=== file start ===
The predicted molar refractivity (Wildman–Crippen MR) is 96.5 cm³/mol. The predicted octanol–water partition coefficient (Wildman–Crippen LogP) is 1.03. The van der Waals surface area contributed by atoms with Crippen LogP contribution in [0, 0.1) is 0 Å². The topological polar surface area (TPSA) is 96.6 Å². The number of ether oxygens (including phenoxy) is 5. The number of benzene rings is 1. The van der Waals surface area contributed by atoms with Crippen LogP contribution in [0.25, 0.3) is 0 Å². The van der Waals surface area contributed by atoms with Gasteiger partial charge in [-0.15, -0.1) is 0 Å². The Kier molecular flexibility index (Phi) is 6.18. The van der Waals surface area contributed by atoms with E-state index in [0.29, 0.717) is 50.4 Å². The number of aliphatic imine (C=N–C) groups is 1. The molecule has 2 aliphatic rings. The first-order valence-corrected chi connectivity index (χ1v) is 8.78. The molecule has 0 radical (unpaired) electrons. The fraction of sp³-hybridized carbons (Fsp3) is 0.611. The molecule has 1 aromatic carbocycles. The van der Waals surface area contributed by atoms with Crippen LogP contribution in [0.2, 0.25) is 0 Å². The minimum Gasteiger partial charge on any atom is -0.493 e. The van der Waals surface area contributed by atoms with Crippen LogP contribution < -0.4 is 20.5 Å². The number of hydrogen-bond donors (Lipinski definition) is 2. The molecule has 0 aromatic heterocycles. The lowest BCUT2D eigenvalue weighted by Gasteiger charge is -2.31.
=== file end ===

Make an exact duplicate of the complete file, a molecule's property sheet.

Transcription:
The predicted molar refractivity (Wildman–Crippen MR) is 96.5 cm³/mol. The predicted octanol–water partition coefficient (Wildman–Crippen LogP) is 1.03. The van der Waals surface area contributed by atoms with Crippen LogP contribution in [0, 0.1) is 0 Å². The topological polar surface area (TPSA) is 96.6 Å². The number of ether oxygens (including phenoxy) is 5. The number of benzene rings is 1. The van der Waals surface area contributed by atoms with Crippen LogP contribution in [0.25, 0.3) is 0 Å². The van der Waals surface area contributed by atoms with Gasteiger partial charge in [-0.15, -0.1) is 0 Å². The Kier molecular flexibility index (Phi) is 6.18. The van der Waals surface area contributed by atoms with E-state index in [0.29, 0.717) is 50.4 Å². The number of aliphatic imine (C=N–C) groups is 1. The molecule has 2 aliphatic rings. The first-order valence-corrected chi connectivity index (χ1v) is 8.78. The molecule has 0 radical (unpaired) electrons. The fraction of sp³-hybridized carbons (Fsp3) is 0.611. The molecule has 1 aromatic carbocycles. The van der Waals surface area contributed by atoms with Crippen LogP contribution in [0.2, 0.25) is 0 Å². The minimum Gasteiger partial charge on any atom is -0.493 e. The van der Waals surface area contributed by atoms with Crippen LogP contribution < -0.4 is 20.5 Å². The number of hydrogen-bond donors (Lipinski definition) is 2. The molecule has 0 aromatic heterocycles. The lowest BCUT2D eigenvalue weighted by Gasteiger charge is -2.31.